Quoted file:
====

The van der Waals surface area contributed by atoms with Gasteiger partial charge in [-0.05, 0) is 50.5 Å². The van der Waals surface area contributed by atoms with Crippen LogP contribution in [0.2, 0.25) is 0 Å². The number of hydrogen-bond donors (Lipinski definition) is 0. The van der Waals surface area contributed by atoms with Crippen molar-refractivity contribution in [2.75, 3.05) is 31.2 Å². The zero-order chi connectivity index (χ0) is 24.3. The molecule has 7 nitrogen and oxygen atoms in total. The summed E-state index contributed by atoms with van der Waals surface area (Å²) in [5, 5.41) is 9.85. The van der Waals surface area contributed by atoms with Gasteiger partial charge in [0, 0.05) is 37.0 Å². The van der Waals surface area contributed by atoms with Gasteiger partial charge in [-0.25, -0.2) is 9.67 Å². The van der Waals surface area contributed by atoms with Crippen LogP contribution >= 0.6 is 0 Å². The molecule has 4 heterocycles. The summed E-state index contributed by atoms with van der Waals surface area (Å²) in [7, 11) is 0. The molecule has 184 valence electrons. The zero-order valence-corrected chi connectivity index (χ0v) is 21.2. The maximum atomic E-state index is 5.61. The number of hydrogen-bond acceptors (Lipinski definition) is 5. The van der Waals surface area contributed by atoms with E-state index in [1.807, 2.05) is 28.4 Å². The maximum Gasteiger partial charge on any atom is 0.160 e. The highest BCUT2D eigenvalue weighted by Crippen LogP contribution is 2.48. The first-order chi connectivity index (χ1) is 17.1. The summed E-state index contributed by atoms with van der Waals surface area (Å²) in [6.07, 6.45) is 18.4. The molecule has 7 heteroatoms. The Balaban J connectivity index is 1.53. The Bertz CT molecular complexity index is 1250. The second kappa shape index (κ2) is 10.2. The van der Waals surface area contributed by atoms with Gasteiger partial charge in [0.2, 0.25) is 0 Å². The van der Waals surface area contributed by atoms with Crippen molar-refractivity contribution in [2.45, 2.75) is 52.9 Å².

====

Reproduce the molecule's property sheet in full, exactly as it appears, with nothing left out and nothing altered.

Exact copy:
The van der Waals surface area contributed by atoms with Gasteiger partial charge in [-0.05, 0) is 50.5 Å². The van der Waals surface area contributed by atoms with Crippen LogP contribution in [0.2, 0.25) is 0 Å². The number of hydrogen-bond donors (Lipinski definition) is 0. The van der Waals surface area contributed by atoms with Crippen molar-refractivity contribution in [2.75, 3.05) is 31.2 Å². The zero-order chi connectivity index (χ0) is 24.3. The molecule has 7 nitrogen and oxygen atoms in total. The summed E-state index contributed by atoms with van der Waals surface area (Å²) in [5, 5.41) is 9.85. The van der Waals surface area contributed by atoms with Gasteiger partial charge in [0, 0.05) is 37.0 Å². The van der Waals surface area contributed by atoms with Gasteiger partial charge in [-0.25, -0.2) is 9.67 Å². The van der Waals surface area contributed by atoms with Crippen LogP contribution >= 0.6 is 0 Å². The molecule has 4 heterocycles. The summed E-state index contributed by atoms with van der Waals surface area (Å²) in [7, 11) is 0. The molecule has 184 valence electrons. The zero-order valence-corrected chi connectivity index (χ0v) is 21.2. The maximum atomic E-state index is 5.61. The number of hydrogen-bond acceptors (Lipinski definition) is 5. The van der Waals surface area contributed by atoms with E-state index in [1.807, 2.05) is 28.4 Å². The maximum Gasteiger partial charge on any atom is 0.160 e. The highest BCUT2D eigenvalue weighted by Crippen LogP contribution is 2.48. The first-order chi connectivity index (χ1) is 17.1. The summed E-state index contributed by atoms with van der Waals surface area (Å²) in [6.07, 6.45) is 18.4. The molecule has 7 heteroatoms. The Balaban J connectivity index is 1.53. The Bertz CT molecular complexity index is 1250. The second kappa shape index (κ2) is 10.2. The van der Waals surface area contributed by atoms with Gasteiger partial charge in [0.2, 0.25) is 0 Å². The van der Waals surface area contributed by atoms with Crippen molar-refractivity contribution in [2.45, 2.75) is 52.9 Å².